The Atlas V booster carrying Curiosity to the Red Planet vaulted off the launch pad on 2 million pounds of thrust and put on a spectacular sky show for the throngs of spectators who journeyed to the Kennedy Space Center from across the globe, crowded around the Florida Space Coast’s beaches, waterways and roadways and came to witness firsthand the liftoff of the $2.5 Billion Curiosity Mars Science Lab (MSL) rover.
The car sized Curiosity rover is the most ambitious, important and far reaching science probe ever sent to the Red Planet – and the likes of which we have never seen or attempted before.
“Science fiction is now science fact,” said Doug McCuistion, director of the Mars Exploration Program at NASA Headquarters at the post launch briefing for reporters at KSC. “We’re flying to Mars. We’ll get it on the ground… and see what we find.”
“’Ecstatic’ – in a word, NASA is Ecstatic. We have started a new Era in the Exploration of Mars with this mission – technologically and scientifically. MSL is enormous, the equivalent of 3 missions frankly.”
“We’re exactly where we want to be, moving fast and cruising to Mars.”
NASA is utilizing an unprecedented, rocket powered precision descent system to guide Curiosity to a pinpoint touch down inside the Gale Crater landing site, with all six wheels deployed.
Gale Crater is 154 km (96 mi) wide. It is dominated by layered terrain and an enormous mountain rising some 5 km (3 mi) above the crater floor which exhibits exposures of minerals that may have preserved evidence of ancient or extant Martian life.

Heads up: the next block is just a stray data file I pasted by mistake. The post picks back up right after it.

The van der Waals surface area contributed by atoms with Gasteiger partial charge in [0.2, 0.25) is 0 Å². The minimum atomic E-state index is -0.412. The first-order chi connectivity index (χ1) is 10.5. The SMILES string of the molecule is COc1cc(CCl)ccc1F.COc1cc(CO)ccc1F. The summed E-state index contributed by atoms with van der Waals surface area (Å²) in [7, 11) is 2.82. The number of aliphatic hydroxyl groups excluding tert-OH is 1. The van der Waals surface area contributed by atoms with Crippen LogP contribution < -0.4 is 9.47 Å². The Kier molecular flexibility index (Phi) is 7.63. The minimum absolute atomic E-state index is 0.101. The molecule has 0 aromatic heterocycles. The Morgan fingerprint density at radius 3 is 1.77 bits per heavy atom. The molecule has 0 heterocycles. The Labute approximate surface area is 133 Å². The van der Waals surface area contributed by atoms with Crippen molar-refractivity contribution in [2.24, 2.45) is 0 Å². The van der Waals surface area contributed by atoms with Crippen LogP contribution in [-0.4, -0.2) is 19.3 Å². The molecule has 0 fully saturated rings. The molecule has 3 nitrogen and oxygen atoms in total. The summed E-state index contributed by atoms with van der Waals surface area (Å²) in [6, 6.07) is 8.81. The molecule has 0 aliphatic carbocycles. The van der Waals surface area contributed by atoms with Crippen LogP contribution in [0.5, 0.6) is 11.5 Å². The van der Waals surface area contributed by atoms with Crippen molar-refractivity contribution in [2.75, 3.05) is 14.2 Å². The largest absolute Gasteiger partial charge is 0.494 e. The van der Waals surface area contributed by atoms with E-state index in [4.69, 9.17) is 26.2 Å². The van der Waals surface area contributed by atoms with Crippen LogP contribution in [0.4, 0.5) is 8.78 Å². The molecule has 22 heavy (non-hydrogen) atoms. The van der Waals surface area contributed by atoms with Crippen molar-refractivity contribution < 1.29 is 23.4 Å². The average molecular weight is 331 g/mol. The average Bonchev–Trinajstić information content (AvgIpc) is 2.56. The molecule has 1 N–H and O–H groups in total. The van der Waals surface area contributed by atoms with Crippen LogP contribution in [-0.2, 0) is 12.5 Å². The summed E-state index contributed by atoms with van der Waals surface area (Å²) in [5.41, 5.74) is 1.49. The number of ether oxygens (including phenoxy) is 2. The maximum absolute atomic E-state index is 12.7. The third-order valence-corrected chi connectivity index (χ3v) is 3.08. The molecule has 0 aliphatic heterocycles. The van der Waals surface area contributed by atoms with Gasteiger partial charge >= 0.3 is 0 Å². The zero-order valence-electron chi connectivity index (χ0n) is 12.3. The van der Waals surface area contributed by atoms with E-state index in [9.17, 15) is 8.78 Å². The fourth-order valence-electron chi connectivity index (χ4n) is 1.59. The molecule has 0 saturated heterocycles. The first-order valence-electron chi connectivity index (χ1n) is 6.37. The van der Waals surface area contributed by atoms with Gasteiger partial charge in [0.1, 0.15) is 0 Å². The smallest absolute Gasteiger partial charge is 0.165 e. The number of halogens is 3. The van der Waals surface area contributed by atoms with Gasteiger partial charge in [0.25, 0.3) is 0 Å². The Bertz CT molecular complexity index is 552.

“I hope we have more work than the scientists can actually handle. I expect them all to be overrun with data that they’ve never seen before.”
“The first images from the bottom of Gale Crater should be stunning. The public will see vistas we’ve never seen before. It will be like sitting at the bottom of the Grand Canyon,” said McCuistion.
The 197 ft tall Atlas booster’s powerful liquid and solid fueled engines ignited precisely on time with a flash and thunderous roar that grew more intense as the expanding plume of smoke and fire trailed behind the rapidly ascending rockets tail.
The Atlas rockets first stage is comprised of twin Russian built RD-180 liquid fueled engines and four US built solid rocket motors.
The engines powered the accelerating climb to space and propelled the booster away from the US East Coast as it majestically arced over in between broken layers of clouds. The four solids jettisoned 1 minute and 55 seconds later. The liquid fueled core continued firing until its propellants were expended and dropped away at T plus four and one half minutes.
The hydrogen fueled Centaur second stage successfully fired twice and placed the probe on an Earth escape trajectory at 22,500 MPH.
The Atlas V initially lofted the spacecraft into Earth orbit and then, with a second burst from the Centaur, pushed it out of Earth orbit into a 352-million-mile (567-million-kilometer) journey to Mars.
MSL spacecraft separation of the solar powered cruise stage stack from the Centaur upper stage occurred at T plus 44 minutes and was beautifully captured on a live NASA TV streaming video feed.